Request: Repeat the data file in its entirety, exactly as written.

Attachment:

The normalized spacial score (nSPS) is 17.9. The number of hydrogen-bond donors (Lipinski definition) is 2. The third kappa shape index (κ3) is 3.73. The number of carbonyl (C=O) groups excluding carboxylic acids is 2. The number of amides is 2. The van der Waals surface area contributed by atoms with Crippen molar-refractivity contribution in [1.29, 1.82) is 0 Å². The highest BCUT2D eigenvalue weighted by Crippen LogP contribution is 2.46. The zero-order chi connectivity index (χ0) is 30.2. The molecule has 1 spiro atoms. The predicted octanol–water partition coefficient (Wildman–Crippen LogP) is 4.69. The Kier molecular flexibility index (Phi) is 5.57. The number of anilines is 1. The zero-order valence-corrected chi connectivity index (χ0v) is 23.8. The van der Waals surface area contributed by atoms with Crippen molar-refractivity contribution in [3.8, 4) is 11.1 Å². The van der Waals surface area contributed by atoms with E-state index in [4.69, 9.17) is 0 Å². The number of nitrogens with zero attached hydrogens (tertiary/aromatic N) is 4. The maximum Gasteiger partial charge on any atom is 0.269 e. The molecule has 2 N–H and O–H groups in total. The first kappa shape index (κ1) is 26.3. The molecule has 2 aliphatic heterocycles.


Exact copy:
The normalized spacial score (nSPS) is 17.9. The number of hydrogen-bond donors (Lipinski definition) is 2. The third kappa shape index (κ3) is 3.73. The number of carbonyl (C=O) groups excluding carboxylic acids is 2. The number of amides is 2. The van der Waals surface area contributed by atoms with Crippen molar-refractivity contribution in [1.29, 1.82) is 0 Å². The highest BCUT2D eigenvalue weighted by Crippen LogP contribution is 2.46. The zero-order chi connectivity index (χ0) is 30.2. The molecule has 1 spiro atoms. The predicted octanol–water partition coefficient (Wildman–Crippen LogP) is 4.69. The Kier molecular flexibility index (Phi) is 5.57. The number of anilines is 1. The zero-order valence-corrected chi connectivity index (χ0v) is 23.8. The van der Waals surface area contributed by atoms with Crippen molar-refractivity contribution in [3.8, 4) is 11.1 Å². The van der Waals surface area contributed by atoms with E-state index in [4.69, 9.17) is 0 Å². The number of nitrogens with zero attached hydrogens (tertiary/aromatic N) is 4. The maximum Gasteiger partial charge on any atom is 0.269 e. The molecule has 2 N–H and O–H groups in total. The first kappa shape index (κ1) is 26.3. The molecule has 2 aliphatic heterocycles.